Inflammatory Bone Disorders
Inflammation of bone and marrow is termed osteomyelitis. Although the common use of the term almost always implies inflammation of infectious etiology, special forms of osteomyelitis unrelated to infection do exist. Chronic osteomyelitis is generally a late continuum of the inflammation but can also be seen without proceeding acute phase. Four subtypes of chronic osteomyelitis are reviewed here: infectious chronic osteomyelitis, chronic recurrent multifocal osteomyelitis (CRMO), SAPHO syndrome and Majeed syndrome.
Infectious Chronic Osteomyelitis: Infectious chronic osteomyelitis (ICO) largely results from delay in diagnosis and ineffective antibiotic therapy of its acute predecessor. Bacteria, esp. Staphylococcus aureus, remain to be the leading initial cause. Tuberculous osteomyelitis is most frequently presented as ICO. Typical clinical presentation of ICO includes lower fever, bone pain and lytic change surrounded by a zone of sclerosis on imaging study. But the gold standard of diagnosis is biopsy with tissue culture. Key findings in biopsy include plasma cell infiltrate, necrotic bone fragments with osteoclasts, fibrosis and reactive bone formation. Complication of CIO includes acute flare-ups, pathologic fracture and sepsis. Infectious chronic osteomyelitis is very difficult to eradicate. A 6-week course of intravenous antibiotics is prescribed after surgical débridement of chronic osteomyelitis. ICO accounts for the vast majority cases of chronic osteomyelitis. However, its differential diagnosis should always include the response to stress fracture, reaction to adjacent tumor, and, much less commonly, chronic recurrent multifocal osteomyelitis.
Chronic Recurrent Multifocal Osteomyelitis: Currently, chronic recurrent multifocal osteomyelitis (CRMO) is classified as an inherited auto-immune disease of unknown etiology that symptomatically resembles osteomyelitis, but without the infection. It is a clinical entity distinct from bacterial osteomyelitis, and a rare condition with an incidence of 1:1,000,000. It occurs mainly in children and adolescents and is characterized by a prolonged, fluctuating course over several years with recurrent episodes of pain. CRMO is often multifocal and most often seen in tubular bones, the clavicle, and less frequently the spine and pelvic bones; other locations are rare. The radiographic appearance suggests subacute or chronic osteomyelitis. Histopathological and laboratory findings are nonspecific and bacterial culture is negative. Therefore, CRMO is often diagnosed by exclusion of other bone disorders with similar clinical presentation, especially bacterial infections and neoplasm. A characteristic course, the findings by conventional radiography and magnetic resonance imaging (MRI) can aid diagnosis. The MRI appearance of CRMO lesions in tubular bones and the spine is often rather characteristic and support the diagnosis.
Fortunately, CRMO usually resolves itself. Most (but not all) children do not suffer any major long term disability. Symptoms can be managed. In most cases, the acute outbursts will pass. In the long run, the child can have a normal adult life. It is important to diagnose CRMO to avoid unnecessary diagnostic procedures and initiate an appropriate treatment.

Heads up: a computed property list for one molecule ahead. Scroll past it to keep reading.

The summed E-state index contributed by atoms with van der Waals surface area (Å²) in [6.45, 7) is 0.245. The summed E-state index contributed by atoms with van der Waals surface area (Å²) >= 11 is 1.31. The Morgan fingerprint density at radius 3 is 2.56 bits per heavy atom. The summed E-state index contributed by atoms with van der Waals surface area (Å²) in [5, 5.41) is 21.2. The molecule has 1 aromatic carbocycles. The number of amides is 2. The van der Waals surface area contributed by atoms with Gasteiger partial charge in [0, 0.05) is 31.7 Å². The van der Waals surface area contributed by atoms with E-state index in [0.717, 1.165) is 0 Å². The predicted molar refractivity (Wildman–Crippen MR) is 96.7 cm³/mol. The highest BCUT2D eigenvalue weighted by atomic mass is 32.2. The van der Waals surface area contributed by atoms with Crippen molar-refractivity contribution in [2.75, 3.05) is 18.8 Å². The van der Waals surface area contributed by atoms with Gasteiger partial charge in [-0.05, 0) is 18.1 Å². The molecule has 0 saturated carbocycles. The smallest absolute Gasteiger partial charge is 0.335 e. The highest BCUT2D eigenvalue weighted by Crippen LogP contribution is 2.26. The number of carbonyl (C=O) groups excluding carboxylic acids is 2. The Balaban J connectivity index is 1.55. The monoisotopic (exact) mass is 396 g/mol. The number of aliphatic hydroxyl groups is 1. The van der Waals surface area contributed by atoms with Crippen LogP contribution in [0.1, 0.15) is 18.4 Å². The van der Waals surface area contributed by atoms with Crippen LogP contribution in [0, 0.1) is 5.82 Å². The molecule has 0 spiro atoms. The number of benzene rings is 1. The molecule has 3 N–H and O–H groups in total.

SAPHO syndrome: SAPHO syndrome is a group of chronic disorders that involves the skin, bone, and joints. It is characterized by the constellation of Synovitis, Acne, Pustulosis, Hyperostosis and Osteitis. The first letter of these lesions forms the acronym, SAPHO. Historically, SAPHO was identified after CRMO was discovered and was found associated with a number of dermatologic disorders. Therefore, CRMO is often considered as a manifestation of SAPHO syndrome. Three widely followed diagnostic criteria of SAPHO syndrome were proposed by Kahn and colleague in 1994. Inflammatory bone disorders in SAPHO syndrome show characteristic anatomic distribution: i.e. anterior chest wall (up to 80% of patients), pelvis and spine. Typically, the changes include chronic inflammation, hyperostosis, osteosclerosis, and paraosteal ossification. Chronic osteomyelitis in long bones usually affects metadiaphysis of the distal femur and proximal tibia. The etiology of SAPHO syndrome remains unknown. Chronic inflammatory bone disorder in the unusual site plus skin lesion should prompt consideration of SAPHO syndrome as a differential diagnosis. Bisphosphonate therapy has been suggested as a first-line therapeutic option in many case reports and series. By a putative link between SAPHO syndrome and spondylarthropathy, a combination of anti-inflammatory and and immunomodulating drugs (Azithromycin and hormonal osteotropic drugs (calcitonin) are proposed as new treatment of SAPHO syndrome.
Majeed syndrome: is an autoinflammatory disorder consisting of recurrent multifocal chronic osteomyelitis (CRMO), congenital dyserythropoietic anemia (CDA) that presents as hypochromic, microcytic anemia of various severity, and transient inflammatory dermatosis, often manifesting as Sweet syndrome. Majeed syndrome is inherited in an autosomal recessive manner. Mutations in LPIN2 have been shown to play a role in the etiology of Majeed syndrome.
References / Suggested Readings
Wikipedia: SAPHO Syndrome. (accessed on March 11, 2012)
Schilling, F.: SAPHO Syndrome. Orphanet Encyclopedia. 2004 (accessed on March 11, 2012)
Wikipedia: Chronic recurrent multifocal osteomyelitis. (accessed on March 11, 2012)
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